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Disney heiress slams CEO pay, says 'Jesus Christ himself isn't worth 500 times' worker salaries

CNBC logo CNBC 3/7/2019 Sarah Whitten

Heiress Abigail Disney thinks corporate America is being paid too much.

The granddaughter of Roy Disney, co-founder of The Walt Disney Company with brother Walt Disney, said she thinks "CEOs in general are paid far too much," on CNBC's "Squawk Box" Thursday.

Disney refused to comment on whether she thinks Disney CEO Bob Iger is paid too much. But she did say, "If you're CEO salary is at the 700, 600, 500 times your median workers pay, there is nobody on earth, Jesus Christ himself isn't worth 500 times his median workers pay."

On Monday, Iger agreed to a new compensation contract that cut his maximum potential annual pay by $13.5 million.

He was awarded $65.6 million for his performance last fiscal year, the result of a pay bump for extending his tenure at Disney through 2021 and stock awards in excess of $35 million.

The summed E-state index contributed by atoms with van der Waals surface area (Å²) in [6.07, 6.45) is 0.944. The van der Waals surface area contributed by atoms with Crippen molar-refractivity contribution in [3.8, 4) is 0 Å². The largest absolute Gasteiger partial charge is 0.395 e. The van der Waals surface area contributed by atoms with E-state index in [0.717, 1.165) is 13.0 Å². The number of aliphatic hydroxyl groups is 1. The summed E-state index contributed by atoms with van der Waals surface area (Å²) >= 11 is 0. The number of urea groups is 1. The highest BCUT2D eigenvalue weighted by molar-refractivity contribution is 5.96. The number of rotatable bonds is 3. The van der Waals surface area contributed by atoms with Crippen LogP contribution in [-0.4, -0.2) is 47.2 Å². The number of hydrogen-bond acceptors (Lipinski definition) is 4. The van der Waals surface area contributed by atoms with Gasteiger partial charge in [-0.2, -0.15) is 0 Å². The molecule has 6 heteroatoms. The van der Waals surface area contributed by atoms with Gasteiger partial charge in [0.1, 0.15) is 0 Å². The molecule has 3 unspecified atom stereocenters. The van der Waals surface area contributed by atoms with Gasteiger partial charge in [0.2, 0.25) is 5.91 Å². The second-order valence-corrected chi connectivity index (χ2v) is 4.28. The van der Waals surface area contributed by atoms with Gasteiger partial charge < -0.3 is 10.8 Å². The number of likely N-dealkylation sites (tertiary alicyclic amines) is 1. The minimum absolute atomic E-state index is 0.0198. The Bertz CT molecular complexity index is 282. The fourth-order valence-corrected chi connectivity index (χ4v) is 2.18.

This year, however, the company eliminated a $500,000 boost to his base salary, keeping it at $3 million. It also cut his potential cash bonus from $20 million to $12 million and reduced his long-term incentive pay from $25 million to $20 million, the company said in a securities filing Monday.

Disney has long been a proponent for lowering executive paychecks and taxing the rich more.

"The problem is that there's a systematic favoring of people who have accumulated an enormous amount of wealth," she said.

Disney signed on to a letter with about 200 other millionaires living in New York last month, asking lawmakers to introduce a "millionaires tax" on households earning more than $5 million to help fund affordable housing, infrastructure and other initiatives.

Disney declined to say what a fair tax would be for millionaires, but noted that there needs to be more conversations about what is fair and how to rectify the inequality between the working class and the super rich.

"I think that the top rate right now is as low as it's ever been," Disney said. "And if I'm paying a lower effective rate than my assistant is, something is fundamentally not right."


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